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WINSTON v. SMITHSONIAN SCI. INFORMATION EXCH.

September 7, 1977

LAURENCE D. WINSTON, SR., Plaintiff,
v.
SMITHSONIAN SCIENCE INFORMATION EXCHANGE, INC., et al., Defendants



The opinion of the court was delivered by: PRATT

 Findings of Fact

 I. History of the Proceedings.

 1. This action, filed December 18, 1975, charged the Smithsonian Science Information Exchange (sometimes hereafter "SSIE" or the "Exchange") and its president, Dr. David F. Hersey (hereafter "Hersey"), with employment discrimination against blacks and other minority groups in violation of 42 U.S.C. §§ 1981 and 1983, 42 U.S.C. §§ 2000e et seq., and the Fourteenth Amendment. (Compl. para. 1).

 2. The case was brought as a class action by Laurence D. Winston, Thurmus E. King, Julian Anthony Adams, and Tyler Stevens Gates (hereafter "Winston," "King," "Adams," and "Gates"). (Compl. paras. 1, 4-7, 10).

 4. By Order dated March 23, 1977, the Court granted defendants' motion for partial summary judgment and dismissed from the case King, Adams, and Gates on the ground that their asserted claims were time-barred.

 5. On March 25, 1977, the Court issued its Order and Memorandum Opinion denying class certification.

 6. Trial commenced on June 8, 1977, and concluded on June 15, 1977. Winston called ten witnesses, including himself, and introduced 70 exhibits. The defendants called ten witnesses and introduced 53 exhibits. Although the trial dealt only with Winston's own claims of racial discrimination, he was not so limited in his proof but was allowed to introduce evidence of the alleged class discrimination as evidence to support his individual claim.

 II. The Parties.

 7. Plaintiff Laurence D. Winston, Sr. is a black male, age 33, married with three children. After graduation from high school in 1961, Winston spent four years in the United States Air Force, during which he was trained as an air policeman and commercial transportation specialist and studied psychology at the University of New Mexico. He received an honorable discharge and came to work for the Exchange on October 18, 1965, as a GS-2 file clerk. (Winston Tr. 14-16, 28).

 8. After just under nine years at the Exchange, during which he worked in the file room, the supply room, and the Office of the President, Winston was asked to resign or be fired in August 1974. From May 23, 1974 on, Winston had a pending employment discrimination complaint. He resigned on August 21, 1974. (Winston Tr. 28-29, 118-19).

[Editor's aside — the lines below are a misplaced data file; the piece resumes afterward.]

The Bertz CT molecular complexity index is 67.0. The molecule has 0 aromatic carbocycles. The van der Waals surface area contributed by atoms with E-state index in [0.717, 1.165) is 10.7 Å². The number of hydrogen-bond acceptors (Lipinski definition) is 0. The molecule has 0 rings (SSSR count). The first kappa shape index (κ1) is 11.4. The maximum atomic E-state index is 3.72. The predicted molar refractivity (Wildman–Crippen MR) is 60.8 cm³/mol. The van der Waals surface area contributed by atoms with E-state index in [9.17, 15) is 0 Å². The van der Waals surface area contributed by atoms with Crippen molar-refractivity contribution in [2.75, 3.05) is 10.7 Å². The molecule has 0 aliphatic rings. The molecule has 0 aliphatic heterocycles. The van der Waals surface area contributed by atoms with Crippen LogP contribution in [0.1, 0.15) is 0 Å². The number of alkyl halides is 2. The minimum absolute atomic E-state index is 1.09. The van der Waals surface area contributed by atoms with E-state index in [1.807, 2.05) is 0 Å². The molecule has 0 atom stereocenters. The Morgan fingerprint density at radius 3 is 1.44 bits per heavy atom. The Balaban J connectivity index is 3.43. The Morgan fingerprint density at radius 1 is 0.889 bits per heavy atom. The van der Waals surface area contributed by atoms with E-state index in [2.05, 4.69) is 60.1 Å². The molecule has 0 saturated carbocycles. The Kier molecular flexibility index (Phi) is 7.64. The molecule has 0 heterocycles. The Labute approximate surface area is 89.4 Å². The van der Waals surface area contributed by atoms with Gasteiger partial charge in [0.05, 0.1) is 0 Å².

9. While at the Exchange, Winston took courses in records management at the Department of Agriculture, commercial art at Columbia Technical Institute, and was studying business administration part time at Prince George's Community College at the time of his resignation. He has been attending Prince George's continuously since 1973. (Winston Tr. 15). When he came to the Exchange, Winston had no supervisory experience and no college degree or college credits.

 10. The Smithsonian Science Information Exchange is a national repository for scientific research data. It originated in 1949 as the Medical Sciences Information Exchange, funded by six government agencies. In 1953 it became the Biosciences Information Exchange and came under the aegis of the Smithsonian Institution. It became the Science Information Exchange in 1960, and in 1971 was incorporated as a private non-profit corporation under the laws of the District of Columbia and renamed the Smithsonian Science Information Exchange. (Winston Tr. 17; Hersey Tr. 440-41; DX 37).

 11. The Exchange appears as a line item on the annual Smithsonian Institution federal budget, from which it receives approximately 60% of its revenues. The remaining 40% is derived from user fees, of which the majority comes from agencies, grants or contracts. (Hersey Tr. 440, 517-19; DX 37; PX 63 *fn1" ).

 12. Since its inception, SSIE has existed as a private corporation comprised of private-roll employees. It presently consists of just under 100 employees, a total which was just under 150 in 1964 and has gradually decreased over the years since 1964. (DX 9-11).

 13. Accompanying this development has been the increasingly advanced automation of the Exchange's data-processing operations. (Winston Tr. 18-23; PX 1-6; DX 35-37).

 15. The employees in the Data Processing Division and Office of the President, and their predecessors, are the so-called "nonprofessional" employees referred to in this proceeding. (Winston Tr. 20; Compl. para. 12).

 16. The majority of nonprofessionals from 1964 to the present have been employed in the Data Processing Division, as it is now known, which has generally been divided into four or five branches, and the larger branches (such as Reports, Registry, Input Services) have generally been divided into two or more sections. (DX 8-10).

 17. Defendant Hersey, since January 1972, has been the President of SSIE.

 III. The Evidence.

 18. In September 1965, Winston applied to SSIE for employment as a file clerk, having been referred to SSIE by the United States Employment Service. (Tr. 16; Winston Dep. 509).

 19. On or about October 18, 1965, Winston was hired as a file clerk at grade 2, step 1 -- the position for which he applied. (Tr. 23, 28; Winston Dep. 509). His starting salary was $3,680 per year. (DX 53 #213).

 20. His employment by SSIE was Winston's first significant full-time civilian employment. Earlier he had been employed by National Car Rental Company from about August 5 to August 30, 1965, following his discharge from the Air Force.

 21. Upon his employment by SSIE Winston was assigned to the file section under the supervision of Zeta Offutt *fn2" (hereinafter Offutt) where he remained until about January 1966, at which time he was ...


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